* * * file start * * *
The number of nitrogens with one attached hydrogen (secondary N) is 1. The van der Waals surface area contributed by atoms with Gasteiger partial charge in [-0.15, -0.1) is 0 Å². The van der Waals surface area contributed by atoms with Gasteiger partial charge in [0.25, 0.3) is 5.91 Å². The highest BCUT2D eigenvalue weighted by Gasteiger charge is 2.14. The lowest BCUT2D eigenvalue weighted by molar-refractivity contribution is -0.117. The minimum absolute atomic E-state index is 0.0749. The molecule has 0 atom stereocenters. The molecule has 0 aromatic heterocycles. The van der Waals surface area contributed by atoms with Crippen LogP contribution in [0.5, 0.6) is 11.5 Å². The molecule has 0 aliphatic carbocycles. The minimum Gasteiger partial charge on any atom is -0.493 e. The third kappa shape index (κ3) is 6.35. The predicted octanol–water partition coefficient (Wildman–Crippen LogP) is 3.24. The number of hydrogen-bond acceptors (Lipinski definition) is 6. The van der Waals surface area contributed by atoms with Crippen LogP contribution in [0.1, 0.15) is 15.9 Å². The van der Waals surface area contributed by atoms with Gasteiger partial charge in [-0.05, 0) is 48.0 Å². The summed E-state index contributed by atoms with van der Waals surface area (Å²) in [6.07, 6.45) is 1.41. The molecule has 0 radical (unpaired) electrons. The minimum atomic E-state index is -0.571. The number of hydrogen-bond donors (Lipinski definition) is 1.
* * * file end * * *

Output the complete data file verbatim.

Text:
The number of nitrogens with one attached hydrogen (secondary N) is 1. The van der Waals surface area contributed by atoms with Gasteiger partial charge in [-0.15, -0.1) is 0 Å². The van der Waals surface area contributed by atoms with Gasteiger partial charge in [0.25, 0.3) is 5.91 Å². The highest BCUT2D eigenvalue weighted by Gasteiger charge is 2.14. The lowest BCUT2D eigenvalue weighted by molar-refractivity contribution is -0.117. The minimum absolute atomic E-state index is 0.0749. The molecule has 0 atom stereocenters. The molecule has 0 aromatic heterocycles. The van der Waals surface area contributed by atoms with Crippen LogP contribution in [0.5, 0.6) is 11.5 Å². The molecule has 0 aliphatic carbocycles. The minimum Gasteiger partial charge on any atom is -0.493 e. The third kappa shape index (κ3) is 6.35. The predicted octanol–water partition coefficient (Wildman–Crippen LogP) is 3.24. The number of hydrogen-bond acceptors (Lipinski definition) is 6. The van der Waals surface area contributed by atoms with Crippen LogP contribution in [0.1, 0.15) is 15.9 Å². The van der Waals surface area contributed by atoms with Gasteiger partial charge in [-0.05, 0) is 48.0 Å². The summed E-state index contributed by atoms with van der Waals surface area (Å²) in [6.07, 6.45) is 1.41. The molecule has 0 radical (unpaired) electrons. The minimum atomic E-state index is -0.571. The number of hydrogen-bond donors (Lipinski definition) is 1.